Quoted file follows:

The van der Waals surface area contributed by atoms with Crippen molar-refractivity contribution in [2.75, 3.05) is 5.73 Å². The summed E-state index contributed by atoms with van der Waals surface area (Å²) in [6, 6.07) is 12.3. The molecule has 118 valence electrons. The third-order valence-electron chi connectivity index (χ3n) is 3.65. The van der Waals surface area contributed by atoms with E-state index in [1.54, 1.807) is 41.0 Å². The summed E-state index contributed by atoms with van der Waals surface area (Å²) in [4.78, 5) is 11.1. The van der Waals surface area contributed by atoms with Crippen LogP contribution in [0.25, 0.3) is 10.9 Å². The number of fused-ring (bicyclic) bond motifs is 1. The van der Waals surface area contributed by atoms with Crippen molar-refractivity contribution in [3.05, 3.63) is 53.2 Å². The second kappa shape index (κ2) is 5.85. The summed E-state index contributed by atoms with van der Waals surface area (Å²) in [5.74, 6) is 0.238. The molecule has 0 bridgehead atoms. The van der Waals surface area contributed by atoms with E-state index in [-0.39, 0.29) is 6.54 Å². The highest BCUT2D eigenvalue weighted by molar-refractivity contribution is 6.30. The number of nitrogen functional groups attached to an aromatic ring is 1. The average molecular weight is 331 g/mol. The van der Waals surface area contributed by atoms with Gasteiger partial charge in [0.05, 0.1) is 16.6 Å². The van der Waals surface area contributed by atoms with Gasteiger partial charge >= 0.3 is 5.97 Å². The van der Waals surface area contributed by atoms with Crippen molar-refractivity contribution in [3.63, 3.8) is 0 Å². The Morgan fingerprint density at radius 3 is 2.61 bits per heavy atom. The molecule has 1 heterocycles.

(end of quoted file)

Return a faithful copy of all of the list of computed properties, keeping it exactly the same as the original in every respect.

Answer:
The van der Waals surface area contributed by atoms with Crippen molar-refractivity contribution in [2.75, 3.05) is 5.73 Å². The summed E-state index contributed by atoms with van der Waals surface area (Å²) in [6, 6.07) is 12.3. The molecule has 118 valence electrons. The third-order valence-electron chi connectivity index (χ3n) is 3.65. The van der Waals surface area contributed by atoms with E-state index in [1.54, 1.807) is 41.0 Å². The summed E-state index contributed by atoms with van der Waals surface area (Å²) in [4.78, 5) is 11.1. The van der Waals surface area contributed by atoms with Crippen LogP contribution in [0.25, 0.3) is 10.9 Å². The number of fused-ring (bicyclic) bond motifs is 1. The van der Waals surface area contributed by atoms with Crippen molar-refractivity contribution in [3.05, 3.63) is 53.2 Å². The second kappa shape index (κ2) is 5.85. The summed E-state index contributed by atoms with van der Waals surface area (Å²) in [5.74, 6) is 0.238. The molecule has 0 bridgehead atoms. The van der Waals surface area contributed by atoms with E-state index in [-0.39, 0.29) is 6.54 Å². The highest BCUT2D eigenvalue weighted by molar-refractivity contribution is 6.30. The number of nitrogen functional groups attached to an aromatic ring is 1. The average molecular weight is 331 g/mol. The van der Waals surface area contributed by atoms with Gasteiger partial charge in [0.05, 0.1) is 16.6 Å². The van der Waals surface area contributed by atoms with Gasteiger partial charge >= 0.3 is 5.97 Å². The van der Waals surface area contributed by atoms with Crippen molar-refractivity contribution in [3.63, 3.8) is 0 Å². The Morgan fingerprint density at radius 3 is 2.61 bits per heavy atom. The molecule has 1 heterocycles.